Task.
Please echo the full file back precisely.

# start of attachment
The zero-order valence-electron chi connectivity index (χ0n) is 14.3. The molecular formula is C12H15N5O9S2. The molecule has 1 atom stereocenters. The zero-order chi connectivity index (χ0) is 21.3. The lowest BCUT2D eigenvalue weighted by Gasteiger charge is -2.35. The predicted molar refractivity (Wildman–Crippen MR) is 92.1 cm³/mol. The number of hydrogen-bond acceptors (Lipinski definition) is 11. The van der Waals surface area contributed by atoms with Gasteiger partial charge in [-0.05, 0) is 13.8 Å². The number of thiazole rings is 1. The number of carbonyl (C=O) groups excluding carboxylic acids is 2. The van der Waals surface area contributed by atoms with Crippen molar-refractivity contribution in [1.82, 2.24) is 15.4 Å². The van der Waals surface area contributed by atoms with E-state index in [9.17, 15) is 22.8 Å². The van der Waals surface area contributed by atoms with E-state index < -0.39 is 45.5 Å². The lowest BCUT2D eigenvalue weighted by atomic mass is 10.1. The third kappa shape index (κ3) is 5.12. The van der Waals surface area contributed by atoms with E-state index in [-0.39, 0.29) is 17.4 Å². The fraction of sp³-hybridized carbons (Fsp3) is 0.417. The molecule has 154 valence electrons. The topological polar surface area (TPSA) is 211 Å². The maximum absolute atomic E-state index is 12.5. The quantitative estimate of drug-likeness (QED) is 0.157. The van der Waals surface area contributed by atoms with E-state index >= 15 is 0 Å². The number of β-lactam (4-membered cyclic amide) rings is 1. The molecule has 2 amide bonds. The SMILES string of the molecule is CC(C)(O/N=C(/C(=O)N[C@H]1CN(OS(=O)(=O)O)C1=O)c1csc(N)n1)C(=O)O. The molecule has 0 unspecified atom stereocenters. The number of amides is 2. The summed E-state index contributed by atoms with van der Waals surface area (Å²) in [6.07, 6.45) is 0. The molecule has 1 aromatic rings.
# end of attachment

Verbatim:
The zero-order valence-electron chi connectivity index (χ0n) is 14.3. The molecular formula is C12H15N5O9S2. The molecule has 1 atom stereocenters. The zero-order chi connectivity index (χ0) is 21.3. The lowest BCUT2D eigenvalue weighted by Gasteiger charge is -2.35. The predicted molar refractivity (Wildman–Crippen MR) is 92.1 cm³/mol. The number of hydrogen-bond acceptors (Lipinski definition) is 11. The van der Waals surface area contributed by atoms with Gasteiger partial charge in [-0.05, 0) is 13.8 Å². The number of thiazole rings is 1. The number of carbonyl (C=O) groups excluding carboxylic acids is 2. The van der Waals surface area contributed by atoms with Crippen molar-refractivity contribution in [1.82, 2.24) is 15.4 Å². The van der Waals surface area contributed by atoms with E-state index in [9.17, 15) is 22.8 Å². The van der Waals surface area contributed by atoms with E-state index < -0.39 is 45.5 Å². The lowest BCUT2D eigenvalue weighted by atomic mass is 10.1. The third kappa shape index (κ3) is 5.12. The van der Waals surface area contributed by atoms with E-state index in [-0.39, 0.29) is 17.4 Å². The fraction of sp³-hybridized carbons (Fsp3) is 0.417. The molecule has 154 valence electrons. The topological polar surface area (TPSA) is 211 Å². The maximum absolute atomic E-state index is 12.5. The quantitative estimate of drug-likeness (QED) is 0.157. The van der Waals surface area contributed by atoms with E-state index >= 15 is 0 Å². The number of β-lactam (4-membered cyclic amide) rings is 1. The molecule has 2 amide bonds. The SMILES string of the molecule is CC(C)(O/N=C(/C(=O)N[C@H]1CN(OS(=O)(=O)O)C1=O)c1csc(N)n1)C(=O)O. The molecule has 0 unspecified atom stereocenters. The number of amides is 2. The summed E-state index contributed by atoms with van der Waals surface area (Å²) in [6.07, 6.45) is 0. The molecule has 1 aromatic rings.